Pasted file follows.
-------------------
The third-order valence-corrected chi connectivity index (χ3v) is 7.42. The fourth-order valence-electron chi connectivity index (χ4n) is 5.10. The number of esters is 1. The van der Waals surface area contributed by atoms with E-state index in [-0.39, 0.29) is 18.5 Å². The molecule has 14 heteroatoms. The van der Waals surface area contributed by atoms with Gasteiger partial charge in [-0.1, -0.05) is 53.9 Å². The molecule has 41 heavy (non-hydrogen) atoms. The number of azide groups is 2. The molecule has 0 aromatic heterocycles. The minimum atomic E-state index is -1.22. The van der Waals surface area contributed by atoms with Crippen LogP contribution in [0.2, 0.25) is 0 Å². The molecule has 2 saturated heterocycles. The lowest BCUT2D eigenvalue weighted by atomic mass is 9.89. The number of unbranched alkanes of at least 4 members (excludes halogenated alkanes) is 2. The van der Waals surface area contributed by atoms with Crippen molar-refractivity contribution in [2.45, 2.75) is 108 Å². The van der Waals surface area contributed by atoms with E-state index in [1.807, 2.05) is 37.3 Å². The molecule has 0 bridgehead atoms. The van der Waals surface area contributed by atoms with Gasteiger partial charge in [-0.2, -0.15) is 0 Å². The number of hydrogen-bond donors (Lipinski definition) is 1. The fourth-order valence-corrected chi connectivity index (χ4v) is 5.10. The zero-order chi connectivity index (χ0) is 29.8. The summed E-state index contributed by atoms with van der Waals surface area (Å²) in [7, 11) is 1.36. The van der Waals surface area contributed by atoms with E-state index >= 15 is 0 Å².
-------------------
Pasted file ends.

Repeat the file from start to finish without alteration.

The third-order valence-corrected chi connectivity index (χ3v) is 7.42. The fourth-order valence-electron chi connectivity index (χ4n) is 5.10. The number of esters is 1. The van der Waals surface area contributed by atoms with E-state index in [-0.39, 0.29) is 18.5 Å². The molecule has 14 heteroatoms. The van der Waals surface area contributed by atoms with Gasteiger partial charge in [-0.1, -0.05) is 53.9 Å². The molecule has 41 heavy (non-hydrogen) atoms. The number of azide groups is 2. The molecule has 0 aromatic heterocycles. The minimum atomic E-state index is -1.22. The van der Waals surface area contributed by atoms with Crippen LogP contribution in [0.2, 0.25) is 0 Å². The molecule has 2 saturated heterocycles. The lowest BCUT2D eigenvalue weighted by atomic mass is 9.89. The number of unbranched alkanes of at least 4 members (excludes halogenated alkanes) is 2. The van der Waals surface area contributed by atoms with Crippen molar-refractivity contribution in [2.45, 2.75) is 108 Å². The van der Waals surface area contributed by atoms with E-state index in [1.807, 2.05) is 37.3 Å². The molecule has 0 bridgehead atoms. The van der Waals surface area contributed by atoms with Gasteiger partial charge in [-0.2, -0.15) is 0 Å². The number of hydrogen-bond donors (Lipinski definition) is 1. The fourth-order valence-corrected chi connectivity index (χ4v) is 5.10. The zero-order chi connectivity index (χ0) is 29.8. The summed E-state index contributed by atoms with van der Waals surface area (Å²) in [7, 11) is 1.36. The van der Waals surface area contributed by atoms with E-state index >= 15 is 0 Å².